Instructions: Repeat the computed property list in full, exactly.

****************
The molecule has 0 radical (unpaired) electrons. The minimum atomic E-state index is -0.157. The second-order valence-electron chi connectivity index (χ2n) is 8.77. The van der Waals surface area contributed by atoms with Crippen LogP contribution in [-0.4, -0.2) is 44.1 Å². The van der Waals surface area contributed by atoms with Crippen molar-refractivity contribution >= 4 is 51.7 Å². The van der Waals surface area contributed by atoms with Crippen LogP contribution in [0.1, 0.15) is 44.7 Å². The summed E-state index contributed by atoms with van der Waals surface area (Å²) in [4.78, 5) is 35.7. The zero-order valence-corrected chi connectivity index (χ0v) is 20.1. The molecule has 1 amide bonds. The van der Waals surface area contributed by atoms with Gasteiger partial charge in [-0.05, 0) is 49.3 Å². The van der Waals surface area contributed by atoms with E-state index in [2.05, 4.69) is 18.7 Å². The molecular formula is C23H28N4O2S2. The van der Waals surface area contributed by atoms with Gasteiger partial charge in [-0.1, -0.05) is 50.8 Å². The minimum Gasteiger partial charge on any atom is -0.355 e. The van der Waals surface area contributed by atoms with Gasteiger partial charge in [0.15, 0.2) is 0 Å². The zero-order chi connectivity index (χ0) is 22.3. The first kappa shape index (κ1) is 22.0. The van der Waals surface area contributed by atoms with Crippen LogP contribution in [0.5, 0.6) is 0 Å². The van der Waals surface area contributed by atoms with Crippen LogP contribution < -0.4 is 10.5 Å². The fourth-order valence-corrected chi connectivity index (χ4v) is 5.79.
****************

The molecule has 0 radical (unpaired) electrons. The minimum atomic E-state index is -0.157. The second-order valence-electron chi connectivity index (χ2n) is 8.77. The van der Waals surface area contributed by atoms with Crippen LogP contribution in [-0.4, -0.2) is 44.1 Å². The van der Waals surface area contributed by atoms with Crippen molar-refractivity contribution >= 4 is 51.7 Å². The van der Waals surface area contributed by atoms with Crippen LogP contribution in [0.1, 0.15) is 44.7 Å². The summed E-state index contributed by atoms with van der Waals surface area (Å²) in [4.78, 5) is 35.7. The zero-order valence-corrected chi connectivity index (χ0v) is 20.1. The molecule has 1 amide bonds. The van der Waals surface area contributed by atoms with Gasteiger partial charge in [-0.05, 0) is 49.3 Å². The van der Waals surface area contributed by atoms with E-state index in [2.05, 4.69) is 18.7 Å². The molecular formula is C23H28N4O2S2. The van der Waals surface area contributed by atoms with Gasteiger partial charge in [-0.1, -0.05) is 50.8 Å². The minimum Gasteiger partial charge on any atom is -0.355 e. The van der Waals surface area contributed by atoms with Gasteiger partial charge in [0.15, 0.2) is 0 Å². The zero-order chi connectivity index (χ0) is 22.3. The first kappa shape index (κ1) is 22.0. The van der Waals surface area contributed by atoms with Crippen LogP contribution in [0.5, 0.6) is 0 Å². The van der Waals surface area contributed by atoms with Crippen LogP contribution < -0.4 is 10.5 Å². The fourth-order valence-corrected chi connectivity index (χ4v) is 5.79.